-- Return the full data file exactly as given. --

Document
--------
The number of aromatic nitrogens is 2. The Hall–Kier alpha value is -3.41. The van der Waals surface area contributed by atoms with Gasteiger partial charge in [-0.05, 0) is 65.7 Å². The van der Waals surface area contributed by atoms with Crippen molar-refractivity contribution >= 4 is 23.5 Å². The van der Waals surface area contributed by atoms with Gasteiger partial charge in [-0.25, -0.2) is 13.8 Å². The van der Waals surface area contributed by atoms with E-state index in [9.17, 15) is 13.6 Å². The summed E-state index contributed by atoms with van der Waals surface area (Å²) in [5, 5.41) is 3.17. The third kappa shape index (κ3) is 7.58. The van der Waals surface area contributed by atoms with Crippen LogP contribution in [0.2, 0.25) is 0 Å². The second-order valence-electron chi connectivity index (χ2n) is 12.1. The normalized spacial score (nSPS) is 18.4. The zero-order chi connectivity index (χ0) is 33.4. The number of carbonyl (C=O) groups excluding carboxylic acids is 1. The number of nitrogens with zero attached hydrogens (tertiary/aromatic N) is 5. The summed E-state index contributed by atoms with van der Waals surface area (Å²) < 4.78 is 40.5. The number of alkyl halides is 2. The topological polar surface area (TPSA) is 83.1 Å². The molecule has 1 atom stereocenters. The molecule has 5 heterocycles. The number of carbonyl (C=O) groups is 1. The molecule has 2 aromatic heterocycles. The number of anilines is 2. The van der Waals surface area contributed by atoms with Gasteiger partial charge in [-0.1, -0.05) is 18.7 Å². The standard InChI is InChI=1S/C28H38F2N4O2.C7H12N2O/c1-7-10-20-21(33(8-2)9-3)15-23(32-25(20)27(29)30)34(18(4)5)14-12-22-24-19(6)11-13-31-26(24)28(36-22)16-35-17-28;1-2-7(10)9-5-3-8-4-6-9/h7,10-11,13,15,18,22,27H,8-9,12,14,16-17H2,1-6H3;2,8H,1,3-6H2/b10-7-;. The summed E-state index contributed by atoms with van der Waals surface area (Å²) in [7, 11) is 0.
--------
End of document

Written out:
The number of aromatic nitrogens is 2. The Hall–Kier alpha value is -3.41. The van der Waals surface area contributed by atoms with Gasteiger partial charge in [-0.05, 0) is 65.7 Å². The van der Waals surface area contributed by atoms with Crippen molar-refractivity contribution >= 4 is 23.5 Å². The van der Waals surface area contributed by atoms with Gasteiger partial charge in [-0.25, -0.2) is 13.8 Å². The van der Waals surface area contributed by atoms with E-state index in [9.17, 15) is 13.6 Å². The summed E-state index contributed by atoms with van der Waals surface area (Å²) in [5, 5.41) is 3.17. The third kappa shape index (κ3) is 7.58. The van der Waals surface area contributed by atoms with Crippen LogP contribution in [0.2, 0.25) is 0 Å². The second-order valence-electron chi connectivity index (χ2n) is 12.1. The normalized spacial score (nSPS) is 18.4. The zero-order chi connectivity index (χ0) is 33.4. The number of carbonyl (C=O) groups excluding carboxylic acids is 1. The number of nitrogens with zero attached hydrogens (tertiary/aromatic N) is 5. The summed E-state index contributed by atoms with van der Waals surface area (Å²) < 4.78 is 40.5. The number of alkyl halides is 2. The topological polar surface area (TPSA) is 83.1 Å². The molecule has 1 atom stereocenters. The molecule has 5 heterocycles. The number of carbonyl (C=O) groups is 1. The molecule has 2 aromatic heterocycles. The number of anilines is 2. The van der Waals surface area contributed by atoms with Gasteiger partial charge in [-0.1, -0.05) is 18.7 Å². The standard InChI is InChI=1S/C28H38F2N4O2.C7H12N2O/c1-7-10-20-21(33(8-2)9-3)15-23(32-25(20)27(29)30)34(18(4)5)14-12-22-24-19(6)11-13-31-26(24)28(36-22)16-35-17-28;1-2-7(10)9-5-3-8-4-6-9/h7,10-11,13,15,18,22,27H,8-9,12,14,16-17H2,1-6H3;2,8H,1,3-6H2/b10-7-;. The summed E-state index contributed by atoms with van der Waals surface area (Å²) in [7, 11) is 0.